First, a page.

Have you ever wondered what young men in their late teens and early 20s did for entertainment in 1875? Historic Effingham Society has a document which was a minutes book from “The Stonewall Debating Club” which was organized on Aug. 23, 1875. J.M. Gnann, aged 25, was the chair of the first meeting. Officers elected were J.G. Pharis, president; H.M. Treacher, vice president; J.M. Gnann, secretary; and G.A. Gnann, treasurer. The meetings were held every Saturday night before the first and third Sundays. The president was to keep order and decide all questions after the members debated if they had a tied vote on the results of the debate. The treasurer was to collect dues of 10 cents and pay expenses. Monies paid out included 85 cents for a lamp, 40 cents for a book for minutes, and 10 to 20 cents off and on for paper, ink or pens.
Members met in the long-gone Bethel School which was located on current property of Alan and Cathy Heidt off Eugene Gnann Road. The Heidt property belonged to his maternal grandparents, Nesbit and Bertha Thomas Arnsdorff. (Later on, a second Bethel School was located on Weitman property, now that of Walter Weitman, just off of the present Springfield-Egypt Road, to the left off Highway 21 a few miles north of the Bethel Church.)
Debating members included: J.A. Pharis, J.M. Gnann, H.M. Treacher, G.A. Gnann, J.J. Hinely, J.U. Hinely, J.H. Hinely, J.W. Edwards, J.C. Geiger, C.J. Freyermuth, M.K. Freyermuth, C.E. Freyermuth, B.N. Shearouse, A.B. Arnsdorff, C.F. Mingledorff, O.G. Mingledorff, J.S. Gnann, W.B. Derrick, H.J. Biddenback, W.H. Arnsdorff, L.E. Seckinger, F.R. Tarver, E.G. Weitman and G.H. Berry.
It appears the group met through 1880, according to the book. They recorded the debating teams weekly and the subjects discussed. The stronger side in debate was declared the winner and it was recorded in the minutes. Subjects debated included: Which is more injurious to the country, pride or drunkenness? Which is more useful to man, the cow or the dog? Which is the most pleasure to man, the country or the city life? Which has the greatest influence over man, love or anger? Which can be the most derived from, cows or horses? Which is the most beautiful, the works of art or nature? Which is the most beneficial, a finished education or an independent fortune? Which leads the happiest life, farmers or merchants? Is intemperance a greater evil than war? Which will influence a man to the greatest extent, hope of reward or fear of punishment? Which will influence a man to the greatest extent, the love of a woman or the love of money? Which is most worthy of the greatest honor, Columbus for discovering America or Washington for fighting for its liberties? Which is more to be derived from, the cow or the hog? Which affords the most pleasure to a man, married or single life? Were the whites justifiable for driving the Indians from this country? Which is most beneficial to our country, women or money? Which is most beautiful to man, the animal kingdom or the vegetable kingdom? Is cotton planting a benefit or injury to the southern states? Which will influence a man to the greatest extent, laziness or smartness? And was emancipation of slaves beneficial to our country or not?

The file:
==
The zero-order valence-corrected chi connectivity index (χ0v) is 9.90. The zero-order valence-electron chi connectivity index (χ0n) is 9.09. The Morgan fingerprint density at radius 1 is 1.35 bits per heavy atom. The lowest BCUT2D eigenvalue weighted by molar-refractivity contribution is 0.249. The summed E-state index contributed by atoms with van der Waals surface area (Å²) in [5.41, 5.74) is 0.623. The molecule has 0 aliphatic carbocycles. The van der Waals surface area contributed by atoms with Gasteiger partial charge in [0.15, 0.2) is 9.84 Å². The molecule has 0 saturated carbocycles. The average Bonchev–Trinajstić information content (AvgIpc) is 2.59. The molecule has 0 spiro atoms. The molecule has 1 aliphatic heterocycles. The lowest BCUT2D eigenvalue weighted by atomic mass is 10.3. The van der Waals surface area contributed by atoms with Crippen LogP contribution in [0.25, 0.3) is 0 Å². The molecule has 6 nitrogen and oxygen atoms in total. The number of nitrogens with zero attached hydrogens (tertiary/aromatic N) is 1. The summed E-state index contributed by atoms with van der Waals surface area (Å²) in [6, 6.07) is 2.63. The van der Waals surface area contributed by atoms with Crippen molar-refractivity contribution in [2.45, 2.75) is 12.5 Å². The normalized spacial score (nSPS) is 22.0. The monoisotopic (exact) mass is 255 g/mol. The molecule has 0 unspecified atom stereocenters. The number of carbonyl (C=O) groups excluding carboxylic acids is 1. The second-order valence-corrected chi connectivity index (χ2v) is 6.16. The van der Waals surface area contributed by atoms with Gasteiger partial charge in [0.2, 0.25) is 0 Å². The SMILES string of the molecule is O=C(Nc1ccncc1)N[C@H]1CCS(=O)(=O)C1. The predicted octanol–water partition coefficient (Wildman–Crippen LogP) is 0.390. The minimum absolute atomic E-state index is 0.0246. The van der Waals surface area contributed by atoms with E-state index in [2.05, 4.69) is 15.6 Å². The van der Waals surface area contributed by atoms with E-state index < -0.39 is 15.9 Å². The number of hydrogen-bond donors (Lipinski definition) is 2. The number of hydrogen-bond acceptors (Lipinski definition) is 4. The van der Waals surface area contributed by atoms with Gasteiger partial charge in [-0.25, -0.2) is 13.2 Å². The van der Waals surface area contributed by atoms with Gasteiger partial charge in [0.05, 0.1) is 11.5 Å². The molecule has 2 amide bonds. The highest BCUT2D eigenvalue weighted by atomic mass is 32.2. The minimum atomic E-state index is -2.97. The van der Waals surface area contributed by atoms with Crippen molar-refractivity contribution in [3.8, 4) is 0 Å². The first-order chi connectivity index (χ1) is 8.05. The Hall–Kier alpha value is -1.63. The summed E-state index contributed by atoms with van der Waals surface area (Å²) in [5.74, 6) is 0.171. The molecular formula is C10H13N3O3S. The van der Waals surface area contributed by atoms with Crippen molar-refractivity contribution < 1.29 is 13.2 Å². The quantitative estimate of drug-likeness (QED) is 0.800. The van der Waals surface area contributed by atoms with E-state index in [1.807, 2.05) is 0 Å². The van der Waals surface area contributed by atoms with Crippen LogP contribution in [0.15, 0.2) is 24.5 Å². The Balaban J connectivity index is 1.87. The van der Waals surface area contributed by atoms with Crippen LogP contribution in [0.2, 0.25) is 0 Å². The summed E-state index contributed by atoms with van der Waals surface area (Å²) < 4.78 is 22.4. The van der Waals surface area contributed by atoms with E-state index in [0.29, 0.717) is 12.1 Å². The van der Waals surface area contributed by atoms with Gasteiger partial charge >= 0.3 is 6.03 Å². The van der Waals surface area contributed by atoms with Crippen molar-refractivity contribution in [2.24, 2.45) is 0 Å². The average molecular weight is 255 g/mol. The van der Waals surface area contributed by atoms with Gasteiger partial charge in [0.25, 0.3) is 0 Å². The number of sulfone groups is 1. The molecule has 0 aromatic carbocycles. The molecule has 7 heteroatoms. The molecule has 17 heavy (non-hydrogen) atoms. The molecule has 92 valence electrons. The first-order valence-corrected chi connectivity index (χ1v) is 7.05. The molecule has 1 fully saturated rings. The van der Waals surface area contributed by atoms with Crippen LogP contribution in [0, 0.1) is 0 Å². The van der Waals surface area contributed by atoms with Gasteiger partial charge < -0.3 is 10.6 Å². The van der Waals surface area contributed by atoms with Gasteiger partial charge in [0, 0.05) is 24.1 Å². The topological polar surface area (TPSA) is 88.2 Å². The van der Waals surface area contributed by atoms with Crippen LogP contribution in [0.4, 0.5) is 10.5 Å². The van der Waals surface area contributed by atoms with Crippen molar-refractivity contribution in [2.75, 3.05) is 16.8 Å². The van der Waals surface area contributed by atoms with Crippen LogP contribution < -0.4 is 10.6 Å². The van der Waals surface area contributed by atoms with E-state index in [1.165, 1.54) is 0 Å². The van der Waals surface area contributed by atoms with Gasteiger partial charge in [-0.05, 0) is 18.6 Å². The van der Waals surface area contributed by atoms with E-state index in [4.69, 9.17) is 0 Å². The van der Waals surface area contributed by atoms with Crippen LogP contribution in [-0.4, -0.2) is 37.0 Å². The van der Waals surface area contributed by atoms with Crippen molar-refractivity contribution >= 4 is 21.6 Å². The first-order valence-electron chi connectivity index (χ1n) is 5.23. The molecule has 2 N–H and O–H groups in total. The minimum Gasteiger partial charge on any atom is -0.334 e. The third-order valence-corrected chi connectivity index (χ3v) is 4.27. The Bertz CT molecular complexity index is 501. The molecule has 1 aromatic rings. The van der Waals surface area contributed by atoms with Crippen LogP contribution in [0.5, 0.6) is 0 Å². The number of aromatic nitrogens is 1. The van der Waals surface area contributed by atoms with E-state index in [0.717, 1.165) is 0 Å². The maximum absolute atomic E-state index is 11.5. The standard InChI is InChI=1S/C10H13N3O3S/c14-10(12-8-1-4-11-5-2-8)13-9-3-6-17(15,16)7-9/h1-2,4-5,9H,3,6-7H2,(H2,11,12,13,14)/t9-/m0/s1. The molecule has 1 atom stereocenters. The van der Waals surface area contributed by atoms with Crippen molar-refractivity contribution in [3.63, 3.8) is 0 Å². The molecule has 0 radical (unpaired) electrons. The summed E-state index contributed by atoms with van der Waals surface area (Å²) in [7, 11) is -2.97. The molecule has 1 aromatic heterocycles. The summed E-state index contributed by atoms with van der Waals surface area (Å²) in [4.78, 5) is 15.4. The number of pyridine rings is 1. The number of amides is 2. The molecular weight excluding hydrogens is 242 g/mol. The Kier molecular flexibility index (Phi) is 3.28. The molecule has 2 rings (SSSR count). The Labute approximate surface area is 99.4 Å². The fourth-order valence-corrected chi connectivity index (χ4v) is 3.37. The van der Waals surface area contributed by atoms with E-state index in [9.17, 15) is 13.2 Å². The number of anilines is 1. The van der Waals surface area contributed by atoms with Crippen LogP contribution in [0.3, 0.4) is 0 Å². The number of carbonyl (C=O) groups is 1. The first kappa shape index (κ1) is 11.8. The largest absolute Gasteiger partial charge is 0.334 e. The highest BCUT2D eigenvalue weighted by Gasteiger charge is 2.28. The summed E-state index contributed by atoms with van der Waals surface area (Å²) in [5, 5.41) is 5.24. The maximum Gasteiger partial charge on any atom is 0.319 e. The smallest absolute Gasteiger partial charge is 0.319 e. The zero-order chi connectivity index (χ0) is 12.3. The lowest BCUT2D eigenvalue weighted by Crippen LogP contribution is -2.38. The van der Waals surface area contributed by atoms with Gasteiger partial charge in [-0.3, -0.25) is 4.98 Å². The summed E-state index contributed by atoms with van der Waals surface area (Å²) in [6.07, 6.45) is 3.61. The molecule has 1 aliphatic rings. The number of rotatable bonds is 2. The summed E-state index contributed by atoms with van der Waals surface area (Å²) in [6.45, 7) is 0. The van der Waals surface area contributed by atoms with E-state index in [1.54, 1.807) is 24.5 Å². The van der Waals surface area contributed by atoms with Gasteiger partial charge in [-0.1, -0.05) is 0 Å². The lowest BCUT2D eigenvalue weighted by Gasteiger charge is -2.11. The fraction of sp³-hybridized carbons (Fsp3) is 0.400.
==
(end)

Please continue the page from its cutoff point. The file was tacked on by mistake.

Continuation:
Members had to have a good excuse if not present at the meetings. The absent members were noted in the minutes. A committee looked into absences and, if necessary, a member could be court-martialed for not attending regularly.
It is rather amazing to see how men entertained themselves in this manner and how they viewed the world at the time. Without fast cars, electricity or modern conveniences, they were able to amuse themselves, and their amusement provides us entertainment today as we read their records. Drop by Effingham Museum and see how the debates came out by perusing this journal.
This article originally ran in 2006 and I later found that the school location was incorrect. It is rerun today by request.
Correction: In the “school days” column on Aug. 9, Newell Rahn was misidentified as Neivel Rahn.
This was written by Susan Exley of Historic Effingham Society. Information regarding Bethel School came from Libby A. Heidt and the History of Bethel Lutheran Church. If you have photos, comments or information to share, contact Susan Exley at 754-6681 or email her at: email@example.com.